Business analysis practitioners have struggled for a while now to shed the image of just being note takers, scribes, and/or project managers in training. Unfortunately, many unwittingly hinder this cause by continuing to focus so much attention on dealing with project requirements.
Ask many a business analyst to describe what they do and invariably some version of “elicit and document requirements” comes back at you. These business analysts may not realize it, but they are conveying the idea that requirements are their final product.
Their final product, just as for everyone else on a project team, is a stakeholder whose needs have been met.
Requirements are a means to that end, just as development and testing are means to that end. You can have a certification-worthy requirements management process, but if the resulting solution doesn’t meet the business objective at all, or is an overly complicated way of meeting that business objective, the project still fails.
Here’s how I understand value management:
- Understand stakeholder needs
- Determine if the need is worth satisfying
- Determine the best solution to satisfy it
- Build a shared understanding of the solution
- Validate the need was satisfied
Sounds a lot like what business analysis should be, doesn’t it? In fact, business analysis is a type of value management that is appropriate in complicated contexts…such as those that you find in the Internal IT workings of many organizations. Other collections of skills that fit under the value management umbrella are product management and many aspects of project management. Requirements play a part in many of these steps, including a mechanism that aids in building a shared understanding of the solution.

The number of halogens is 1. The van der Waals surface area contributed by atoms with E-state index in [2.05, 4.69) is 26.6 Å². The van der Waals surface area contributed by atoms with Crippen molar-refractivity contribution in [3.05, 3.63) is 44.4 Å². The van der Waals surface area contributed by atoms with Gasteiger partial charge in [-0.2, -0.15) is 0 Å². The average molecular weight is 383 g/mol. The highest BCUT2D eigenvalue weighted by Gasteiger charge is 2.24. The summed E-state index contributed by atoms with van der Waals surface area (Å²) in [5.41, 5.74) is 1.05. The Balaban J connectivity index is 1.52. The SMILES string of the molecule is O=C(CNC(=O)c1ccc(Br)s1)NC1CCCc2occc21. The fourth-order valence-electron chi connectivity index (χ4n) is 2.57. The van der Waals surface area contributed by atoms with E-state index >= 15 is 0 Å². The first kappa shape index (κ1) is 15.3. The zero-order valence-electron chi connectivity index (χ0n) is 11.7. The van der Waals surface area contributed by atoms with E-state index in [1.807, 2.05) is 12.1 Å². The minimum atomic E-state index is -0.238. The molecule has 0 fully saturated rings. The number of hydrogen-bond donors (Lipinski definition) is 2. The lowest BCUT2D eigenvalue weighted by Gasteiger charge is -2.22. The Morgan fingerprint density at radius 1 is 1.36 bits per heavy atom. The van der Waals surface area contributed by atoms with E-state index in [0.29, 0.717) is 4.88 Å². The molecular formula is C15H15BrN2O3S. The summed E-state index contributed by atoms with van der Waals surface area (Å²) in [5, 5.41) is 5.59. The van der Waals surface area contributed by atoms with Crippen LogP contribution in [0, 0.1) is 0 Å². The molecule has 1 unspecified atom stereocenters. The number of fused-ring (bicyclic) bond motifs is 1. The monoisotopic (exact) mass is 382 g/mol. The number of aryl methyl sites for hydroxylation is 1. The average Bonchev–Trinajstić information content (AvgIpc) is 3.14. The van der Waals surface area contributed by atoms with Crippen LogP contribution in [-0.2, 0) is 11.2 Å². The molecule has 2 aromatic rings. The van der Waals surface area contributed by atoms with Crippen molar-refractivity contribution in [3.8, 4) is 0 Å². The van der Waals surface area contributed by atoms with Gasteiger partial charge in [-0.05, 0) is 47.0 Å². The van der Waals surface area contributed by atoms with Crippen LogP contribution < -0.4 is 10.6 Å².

Another equally good way of describing the ultimate outcome of business analysis comes from Chris Matts when he describes business analysis as a risk management tool:
Business Analysts perform an important risk management role for the business investor. They help the investor understand the implication of the investment before the investor commits to an expensive development phase.
As a business analyst, my view has been that the business analyst adds the most value by killing requirements that add no value. A good business analyst is one that helps the business build what they need. An excellent business analyst helps the business realize that they need to kill what they thought they want but do not actually need.
So what is the practical take away from these different perspectives? Calling it something different does not immediately drive change.
Change requires different actions. It requires practitioners to seek to truly understand the need they are trying to satisfy and work with their fellow teammates to determine if the need is worth satisfying. It requires practitioners to ask the difficult questions and have the difficult conversations when they find that a project does not meet the needs of stakeholders or the business. It requires an intentional search for a viable solution that satisfies stakeholder’s needs by adding the minimum amount of additional software or processes. It requires using requirements techniques in conjunction with other forms of communication, instead of the exclusion of all others, to build a shared understanding. Finally, it requires practitioners to frequently check whether they delivered the value they set out to deliver.
Good business analysis practitioners do some or most of these things already. Great business analysis practitioners do all of these things and are constantly asking the question “are we delivering what we should, when we should?”
In other words, utilize your business analysis skills with a value management mindset, and you will find that no one will confuse you with a note taker or scribe, but just about everyone will want you on their team.